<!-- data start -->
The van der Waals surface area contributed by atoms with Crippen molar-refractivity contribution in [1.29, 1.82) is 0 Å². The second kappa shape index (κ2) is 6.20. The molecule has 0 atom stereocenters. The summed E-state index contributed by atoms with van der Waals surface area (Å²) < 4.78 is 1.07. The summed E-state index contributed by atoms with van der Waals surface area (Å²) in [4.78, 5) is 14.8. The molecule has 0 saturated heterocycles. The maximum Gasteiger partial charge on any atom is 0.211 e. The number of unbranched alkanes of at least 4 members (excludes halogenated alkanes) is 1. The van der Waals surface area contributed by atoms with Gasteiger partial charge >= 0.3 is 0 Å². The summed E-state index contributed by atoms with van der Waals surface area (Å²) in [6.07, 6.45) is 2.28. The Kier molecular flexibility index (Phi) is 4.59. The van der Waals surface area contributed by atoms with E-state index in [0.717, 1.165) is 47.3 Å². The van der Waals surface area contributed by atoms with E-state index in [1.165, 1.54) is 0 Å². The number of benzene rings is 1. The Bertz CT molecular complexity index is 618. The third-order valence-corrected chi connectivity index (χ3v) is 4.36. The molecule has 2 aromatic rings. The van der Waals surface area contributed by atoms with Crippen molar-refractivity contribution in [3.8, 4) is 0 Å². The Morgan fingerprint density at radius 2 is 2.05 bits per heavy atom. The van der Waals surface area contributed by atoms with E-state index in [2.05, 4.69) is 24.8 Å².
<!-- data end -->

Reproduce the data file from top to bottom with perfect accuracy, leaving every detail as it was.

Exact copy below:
The van der Waals surface area contributed by atoms with Crippen molar-refractivity contribution in [1.29, 1.82) is 0 Å². The second kappa shape index (κ2) is 6.20. The molecule has 0 atom stereocenters. The summed E-state index contributed by atoms with van der Waals surface area (Å²) < 4.78 is 1.07. The summed E-state index contributed by atoms with van der Waals surface area (Å²) in [4.78, 5) is 14.8. The molecule has 0 saturated heterocycles. The maximum Gasteiger partial charge on any atom is 0.211 e. The number of unbranched alkanes of at least 4 members (excludes halogenated alkanes) is 1. The van der Waals surface area contributed by atoms with Gasteiger partial charge >= 0.3 is 0 Å². The summed E-state index contributed by atoms with van der Waals surface area (Å²) in [6.07, 6.45) is 2.28. The Kier molecular flexibility index (Phi) is 4.59. The van der Waals surface area contributed by atoms with E-state index in [0.717, 1.165) is 47.3 Å². The van der Waals surface area contributed by atoms with E-state index in [1.165, 1.54) is 0 Å². The number of benzene rings is 1. The Bertz CT molecular complexity index is 618. The third-order valence-corrected chi connectivity index (χ3v) is 4.36. The molecule has 2 aromatic rings. The van der Waals surface area contributed by atoms with Crippen molar-refractivity contribution in [3.8, 4) is 0 Å². The Morgan fingerprint density at radius 2 is 2.05 bits per heavy atom. The van der Waals surface area contributed by atoms with E-state index in [2.05, 4.69) is 24.8 Å².